The psychology behind the rise of WhatsApp
The main reason why Facebook bought out WhatsApp for a whopping $19 billion is that young people are now using instant messaging apps more than social networks. That's easy enough to understand, because it is the age of the mobile phone. But there is something more fundamental at play here, and that has to do with what we share and with whom.
Recently Facebook released a paper on user behaviour. Two researchers collected data for 17 days on what they called “self-censorship”. They found that seven times out of ten, somebody would enter text into a status update or comment box – and then not post it. In other words, we have become so conscious of what we post on Facebook that we often think twice.
How comfortable are we on a public platform?
What began as a network of friends and family has grown into a public platform. With people close to us, we can share a family picture or a politically incorrect wisecrack without hesitation. That's not so any more on Facebook, even within well-defined groups. A recent study published in the journal Cyberpsychology pointed out that the more friends a student had on Facebook, the less likely he or she was to talk about gay rights, for example.
The journal's editor, Dr John M Grohol, concludes that when our friends circle widens beyond a certain point, identity management becomes the primary focus on a social network, which in turn becomes an increasingly impersonal platform. Facebook pages were intended to separate the personal from the more professional uses people and companies make of the social network – but the lines have got blurred. How we are perceived by 'friends' has become a primary concern when we post anything, anywhere on Facebook. This makes it a great platform for building one's identity or brand, but not so great for sharing our innermost thoughts or intimate pictures.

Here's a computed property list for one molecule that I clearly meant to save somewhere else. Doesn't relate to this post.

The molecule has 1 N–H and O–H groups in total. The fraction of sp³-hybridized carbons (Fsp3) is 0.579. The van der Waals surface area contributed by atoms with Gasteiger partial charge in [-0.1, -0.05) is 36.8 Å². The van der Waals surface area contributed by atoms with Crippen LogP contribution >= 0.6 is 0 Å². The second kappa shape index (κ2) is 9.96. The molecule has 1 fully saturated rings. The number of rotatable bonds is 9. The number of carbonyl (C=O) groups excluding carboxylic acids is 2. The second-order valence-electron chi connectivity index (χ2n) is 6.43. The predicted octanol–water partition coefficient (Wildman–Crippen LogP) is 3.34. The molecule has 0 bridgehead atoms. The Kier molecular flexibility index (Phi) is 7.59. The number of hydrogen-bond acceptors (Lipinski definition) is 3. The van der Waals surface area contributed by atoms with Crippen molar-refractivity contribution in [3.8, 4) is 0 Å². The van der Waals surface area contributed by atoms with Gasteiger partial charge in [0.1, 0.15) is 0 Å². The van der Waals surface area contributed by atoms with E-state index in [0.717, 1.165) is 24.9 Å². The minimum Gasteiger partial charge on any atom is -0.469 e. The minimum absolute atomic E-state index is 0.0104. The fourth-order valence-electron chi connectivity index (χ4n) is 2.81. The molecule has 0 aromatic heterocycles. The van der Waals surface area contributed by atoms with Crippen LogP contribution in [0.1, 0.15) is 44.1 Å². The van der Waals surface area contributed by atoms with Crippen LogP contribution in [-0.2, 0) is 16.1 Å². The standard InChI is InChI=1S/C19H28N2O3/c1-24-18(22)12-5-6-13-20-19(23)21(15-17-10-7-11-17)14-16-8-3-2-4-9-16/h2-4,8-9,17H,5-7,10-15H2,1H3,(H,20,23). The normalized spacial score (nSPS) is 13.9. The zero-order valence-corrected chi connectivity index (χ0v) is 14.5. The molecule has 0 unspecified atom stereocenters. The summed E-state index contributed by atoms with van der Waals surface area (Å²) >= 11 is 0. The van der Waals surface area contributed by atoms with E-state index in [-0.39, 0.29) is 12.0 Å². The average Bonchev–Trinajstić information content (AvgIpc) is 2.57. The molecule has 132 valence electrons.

How much do we value our personal spaces?
Instant messaging apps like WhatsApp – as well as Hike in India, WeChat in China, or Line in Japan – thus address a deeply felt need that Facebook can no longer fulfill. Even though Facebook also has a messaging feature, it's far simpler and less obtrusive to use a phone messaging app. So even though the meteoric rise of WhatsApp is related to the growing ubiquity of phone usage, the nature of the platform and our personal comfort level have a lot to do with it as well. Sending a picture to a set of friends on our phone address book is very different from posting it on Facebook. The frame of mind in which we chat on a messaging app is much more relaxed than on a social network where we are more and more on our guard. At the same time, when we want to broadcast a thought or article or photo to a wider audience, we will probably do it on Facebook or Twitter.
In that sense, the acquisition of WhatsApp by Facebook would seem like the perfect symbiosis, where you get the best of both worlds from the same provider. WhatsApp becomes an extension of Facebook and vice versa. But there's a catch. The more impersonal Facebook becomes as a medium of communication, the less engaging it is for us. We may start spending less time on it, in which case the number of active users on it may decline, and then it gradually loses its mojo as a branding or identity platform. Can Facebook stave off its decline by integrating WhatsApp and other apps to make itself useful to everyone? That depends on what you, the user, really wants, deep down.
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Check out this infographic form Funders and Founders on " How the Whatsapp Founder went from Welfare to being a Billionaire "